AIRMAIL CREATES AN INDUSTRY:
The Air Mail Service beacon system became the
world's first ground-based civilian navigation system.
Each beacon, erected approximately 10 miles apart, was topped
with a 1 million candlepower rotating light which was visible
to pilots up to 40 miles away. The system was color coded,
with green lights marking nearby airfields, and red lights
signifying no airfields at that location. On July 1, 1924,
pilots took off on the first regularly scheduled night service.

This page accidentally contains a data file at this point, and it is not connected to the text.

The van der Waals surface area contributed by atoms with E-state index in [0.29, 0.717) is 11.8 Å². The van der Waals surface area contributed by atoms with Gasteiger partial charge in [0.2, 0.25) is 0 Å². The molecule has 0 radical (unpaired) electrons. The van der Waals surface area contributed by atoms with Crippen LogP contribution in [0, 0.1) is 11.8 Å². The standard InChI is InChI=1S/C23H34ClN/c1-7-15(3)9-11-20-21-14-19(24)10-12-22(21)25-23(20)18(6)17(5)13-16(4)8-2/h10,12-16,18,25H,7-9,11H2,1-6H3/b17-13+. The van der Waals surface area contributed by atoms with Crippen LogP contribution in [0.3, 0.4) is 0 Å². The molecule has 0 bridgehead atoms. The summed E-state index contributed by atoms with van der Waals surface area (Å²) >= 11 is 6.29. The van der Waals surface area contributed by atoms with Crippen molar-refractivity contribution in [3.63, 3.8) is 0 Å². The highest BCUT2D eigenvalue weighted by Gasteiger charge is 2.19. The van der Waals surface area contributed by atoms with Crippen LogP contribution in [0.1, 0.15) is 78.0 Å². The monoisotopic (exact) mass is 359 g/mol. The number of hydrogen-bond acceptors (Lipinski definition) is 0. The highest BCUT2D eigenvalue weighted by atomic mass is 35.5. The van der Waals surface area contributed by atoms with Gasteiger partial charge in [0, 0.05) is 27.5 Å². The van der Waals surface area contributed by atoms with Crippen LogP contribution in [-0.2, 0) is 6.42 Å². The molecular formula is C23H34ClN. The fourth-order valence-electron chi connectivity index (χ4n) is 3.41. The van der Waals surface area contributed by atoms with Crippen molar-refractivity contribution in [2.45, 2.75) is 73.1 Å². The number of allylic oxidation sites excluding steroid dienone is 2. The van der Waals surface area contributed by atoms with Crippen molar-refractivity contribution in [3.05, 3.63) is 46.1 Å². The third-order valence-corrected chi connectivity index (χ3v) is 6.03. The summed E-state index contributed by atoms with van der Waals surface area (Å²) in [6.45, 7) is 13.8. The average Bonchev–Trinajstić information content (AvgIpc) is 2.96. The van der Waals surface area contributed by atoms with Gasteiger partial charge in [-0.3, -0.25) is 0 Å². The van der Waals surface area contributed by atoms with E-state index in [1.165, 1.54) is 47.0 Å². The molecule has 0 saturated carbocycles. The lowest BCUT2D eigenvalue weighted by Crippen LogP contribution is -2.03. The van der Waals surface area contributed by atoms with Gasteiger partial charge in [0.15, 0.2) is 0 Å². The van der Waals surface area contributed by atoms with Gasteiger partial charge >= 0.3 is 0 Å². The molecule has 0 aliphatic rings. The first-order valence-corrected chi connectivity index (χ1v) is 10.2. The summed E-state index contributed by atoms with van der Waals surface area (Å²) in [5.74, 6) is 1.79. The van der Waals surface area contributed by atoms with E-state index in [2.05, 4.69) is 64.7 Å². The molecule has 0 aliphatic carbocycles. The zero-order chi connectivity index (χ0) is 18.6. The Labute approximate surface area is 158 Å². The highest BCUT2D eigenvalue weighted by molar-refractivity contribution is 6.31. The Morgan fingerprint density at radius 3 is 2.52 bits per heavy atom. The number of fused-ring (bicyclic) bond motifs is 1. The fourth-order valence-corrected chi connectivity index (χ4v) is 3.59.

By the end of the year, beacons lit the airmail skies from
Rock Springs, Wyoming to Cleveland, Ohio. By the next summer,
pilots could fly the entire route aided by these flashy navigators.
Thanks to the postal service beacons, transcontinental
airmail was able to be flown all day and through the night.
Mail could now reach San Francisco from New York City in 34
hours. Aided by favorable winds, east-bound mail made its
way across the country in an astoundingly swift 29 hours!
The system was turned over to the Commerce Department
on July 1, 1927, as part of the transformation of airmail
from postal service to contract-operated service.
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